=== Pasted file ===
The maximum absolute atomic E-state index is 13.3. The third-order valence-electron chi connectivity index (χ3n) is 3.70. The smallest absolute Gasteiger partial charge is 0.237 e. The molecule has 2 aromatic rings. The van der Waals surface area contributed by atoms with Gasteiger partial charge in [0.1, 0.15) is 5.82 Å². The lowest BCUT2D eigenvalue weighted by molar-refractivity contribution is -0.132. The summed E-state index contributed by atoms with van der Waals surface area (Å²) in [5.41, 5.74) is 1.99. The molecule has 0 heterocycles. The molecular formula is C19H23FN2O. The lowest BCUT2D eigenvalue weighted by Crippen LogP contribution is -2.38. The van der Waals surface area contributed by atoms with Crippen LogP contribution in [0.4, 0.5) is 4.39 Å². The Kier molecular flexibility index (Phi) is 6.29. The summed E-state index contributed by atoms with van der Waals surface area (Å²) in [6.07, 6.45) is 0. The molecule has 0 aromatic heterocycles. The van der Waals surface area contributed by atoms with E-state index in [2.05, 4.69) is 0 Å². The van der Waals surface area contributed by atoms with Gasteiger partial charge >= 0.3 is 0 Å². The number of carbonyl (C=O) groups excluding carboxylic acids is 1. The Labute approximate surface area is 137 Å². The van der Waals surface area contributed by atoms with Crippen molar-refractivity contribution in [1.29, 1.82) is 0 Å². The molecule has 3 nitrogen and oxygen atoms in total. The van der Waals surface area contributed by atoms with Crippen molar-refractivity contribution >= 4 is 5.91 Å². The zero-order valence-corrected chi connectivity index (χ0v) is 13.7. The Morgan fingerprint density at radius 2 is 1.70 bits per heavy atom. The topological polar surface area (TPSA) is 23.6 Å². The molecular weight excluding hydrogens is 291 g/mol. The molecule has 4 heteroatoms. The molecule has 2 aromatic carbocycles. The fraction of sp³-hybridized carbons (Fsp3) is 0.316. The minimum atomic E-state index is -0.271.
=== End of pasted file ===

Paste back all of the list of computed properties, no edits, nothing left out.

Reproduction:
The maximum absolute atomic E-state index is 13.3. The third-order valence-electron chi connectivity index (χ3n) is 3.70. The smallest absolute Gasteiger partial charge is 0.237 e. The molecule has 2 aromatic rings. The van der Waals surface area contributed by atoms with Gasteiger partial charge in [0.1, 0.15) is 5.82 Å². The lowest BCUT2D eigenvalue weighted by molar-refractivity contribution is -0.132. The summed E-state index contributed by atoms with van der Waals surface area (Å²) in [5.41, 5.74) is 1.99. The molecule has 0 heterocycles. The molecular formula is C19H23FN2O. The lowest BCUT2D eigenvalue weighted by Crippen LogP contribution is -2.38. The van der Waals surface area contributed by atoms with Crippen LogP contribution in [0.4, 0.5) is 4.39 Å². The Kier molecular flexibility index (Phi) is 6.29. The summed E-state index contributed by atoms with van der Waals surface area (Å²) in [6.07, 6.45) is 0. The molecule has 0 aromatic heterocycles. The van der Waals surface area contributed by atoms with E-state index in [2.05, 4.69) is 0 Å². The van der Waals surface area contributed by atoms with Gasteiger partial charge >= 0.3 is 0 Å². The number of carbonyl (C=O) groups excluding carboxylic acids is 1. The Labute approximate surface area is 137 Å². The van der Waals surface area contributed by atoms with Crippen molar-refractivity contribution in [1.29, 1.82) is 0 Å². The molecule has 3 nitrogen and oxygen atoms in total. The van der Waals surface area contributed by atoms with Crippen molar-refractivity contribution >= 4 is 5.91 Å². The zero-order valence-corrected chi connectivity index (χ0v) is 13.7. The Morgan fingerprint density at radius 2 is 1.70 bits per heavy atom. The topological polar surface area (TPSA) is 23.6 Å². The molecular weight excluding hydrogens is 291 g/mol. The molecule has 4 heteroatoms. The molecule has 2 aromatic carbocycles. The fraction of sp³-hybridized carbons (Fsp3) is 0.316. The minimum atomic E-state index is -0.271.